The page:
One of the ideas that was prevalent in the teaching program was that learning is hard work. That what you thought you knew is challenged with each new fact, process or idea. The “newness” of the learning not only makes the current tasks difficult, it muddles the previously mastered tasks and renders any fluency, any panache, impossible. The learner stumbles, and sometimes fails outright.

Although I was once an admin assistant (and a pretty good one), all my training went by the wayside as an onslaught of emotions, immediate needs and demands from many quarters descended. Paperwork was misplaced or outright lost. Deadlines were missed. Opportunities overlooked. The many people we were supposed to talk to and work with, the coordination of who to talk to (and when) and who else needs the same information… It was too much, too fast, too overwhelming.

Stumbling. It all gets sorted out eventually, I suppose, but we are definitely not there yet.

Today, a moment of rest between sets. The band is silent, at least for the time being. The furniture is in the apartment and set up. Once the recycling truck takes the bins away, I can move some of the packing materials out of the office. I will put the cardboard in my van and take it to the house today, store it in the carport and use it in a little bit to make barriers around plants and along paths. I will have coffee with mother, lunch with a friend, a visit with another friend…

Tom will go to work, come home in the evening. We will have supper, watch some television. He will play some video games or work on his computer, and I will play my online game and interrupt him periodically with comments or thoughts that pop into my head.

In the background, we will be thinking about the next steps. Do we push for the contractor to move ahead, call the bank about the appraiser’s decision, work on making lists of items that we need to start looking for on sale so we can be ready with everything once the house is done?

What is happening with the music? Was that one beat, or two? Which direction should we move to keep from crashing into other dancers on the floor? Oops, sorry, that was your foot, wasn’t it?

A really good teaching moment…

Posted by on 01 Feb 2012 | Tagged as: Learning Styles, reading, teaching, Uncategorized

I was in a friend’s elementary classroom for a couple days, and was able to create a couple lessons (one social studies based, the other language arts) in advance. They were engaging and most students were very successful. I will probably repeat those lessons in other classes since they worked so well. Perhaps because I had spent time thinking about the capabilities of students at that age, or this particular class, I was already “tuned in” to possibilities when an opportunity for in-the-moment lesson creation occurred.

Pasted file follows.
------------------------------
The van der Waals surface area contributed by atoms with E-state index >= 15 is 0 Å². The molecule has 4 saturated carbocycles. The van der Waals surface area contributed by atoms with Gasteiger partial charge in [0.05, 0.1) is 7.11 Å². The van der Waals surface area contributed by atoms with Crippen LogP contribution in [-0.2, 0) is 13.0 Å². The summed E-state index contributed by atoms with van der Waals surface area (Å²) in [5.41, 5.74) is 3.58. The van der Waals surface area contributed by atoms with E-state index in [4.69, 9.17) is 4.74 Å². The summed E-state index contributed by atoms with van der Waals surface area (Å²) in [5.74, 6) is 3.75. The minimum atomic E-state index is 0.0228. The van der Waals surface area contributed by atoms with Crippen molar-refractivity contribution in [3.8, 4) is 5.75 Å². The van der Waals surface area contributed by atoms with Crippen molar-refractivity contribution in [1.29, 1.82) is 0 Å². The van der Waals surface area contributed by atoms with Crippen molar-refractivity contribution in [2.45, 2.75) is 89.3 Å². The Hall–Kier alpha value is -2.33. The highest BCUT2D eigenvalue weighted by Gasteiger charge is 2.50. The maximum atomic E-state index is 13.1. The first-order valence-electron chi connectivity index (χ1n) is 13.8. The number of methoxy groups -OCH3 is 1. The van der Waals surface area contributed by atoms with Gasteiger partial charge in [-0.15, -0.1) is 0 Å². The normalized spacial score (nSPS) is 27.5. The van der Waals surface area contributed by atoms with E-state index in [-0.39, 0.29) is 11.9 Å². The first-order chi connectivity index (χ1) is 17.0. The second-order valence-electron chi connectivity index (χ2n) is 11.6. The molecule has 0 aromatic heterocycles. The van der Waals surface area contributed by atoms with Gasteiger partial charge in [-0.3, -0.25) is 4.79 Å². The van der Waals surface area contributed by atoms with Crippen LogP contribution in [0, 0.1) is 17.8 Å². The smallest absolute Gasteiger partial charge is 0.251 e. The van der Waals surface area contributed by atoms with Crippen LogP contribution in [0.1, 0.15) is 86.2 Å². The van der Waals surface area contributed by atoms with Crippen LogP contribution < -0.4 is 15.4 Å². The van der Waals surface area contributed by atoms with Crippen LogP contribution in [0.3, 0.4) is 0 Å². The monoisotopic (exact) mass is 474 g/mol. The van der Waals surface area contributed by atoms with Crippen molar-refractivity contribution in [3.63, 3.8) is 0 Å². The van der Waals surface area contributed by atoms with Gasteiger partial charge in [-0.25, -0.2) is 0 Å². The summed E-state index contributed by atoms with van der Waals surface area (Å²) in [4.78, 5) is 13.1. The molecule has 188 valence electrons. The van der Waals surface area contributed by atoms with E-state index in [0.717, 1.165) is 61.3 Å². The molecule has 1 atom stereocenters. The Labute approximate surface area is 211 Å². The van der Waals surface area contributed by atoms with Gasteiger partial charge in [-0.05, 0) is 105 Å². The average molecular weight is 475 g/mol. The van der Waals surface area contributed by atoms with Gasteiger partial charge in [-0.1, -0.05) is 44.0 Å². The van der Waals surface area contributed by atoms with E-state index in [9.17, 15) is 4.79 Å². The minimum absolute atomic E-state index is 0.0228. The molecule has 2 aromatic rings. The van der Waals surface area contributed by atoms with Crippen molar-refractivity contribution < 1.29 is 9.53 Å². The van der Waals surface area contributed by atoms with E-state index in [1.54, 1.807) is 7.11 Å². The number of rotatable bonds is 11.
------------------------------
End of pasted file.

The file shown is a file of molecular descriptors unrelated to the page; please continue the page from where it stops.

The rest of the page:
I was in need of an activity to fill a gap between when one set of kids finished a math activity and the others were still working on it, with half an hour or so left to go in the class.

From experience, I know that kids at almost every age need to work on how to “do” story problems in terms of interpreting from the words to the concepts they need to engage. I also knew this class was working on multiplication: basic facts as well as how to interpret real-life situations that use multiplication.

I know that when kids can work together that it supports many learning types and issues, and that the process of thinking about a good story problem and writing it down engages many areas of the brain. What I think I would do next time is add in the idea of drawing a picture to illustrate the story problem…

Other experience, as well as research I have done, tells me that “content area literacy” (the current buzzword) is something that all teachers should be thinking about. In other words, even in a math class, there are things to read, write, talk about, present…

So I decided to use several things:

  • group work (mostly self-selected groups)
  • student-generated story problems
  • student presentation and explanation
  • individual thinking work
  • whole-class discussion

Most of the groups had about 15 minutes to generate two or three problems (which meant that they also engaged in self-monitoring for time, complexity of task and “keeping it real”). A few kids were not able to participate because they took the entire time to work on the previous activity. One or two students managed to individually write story problems!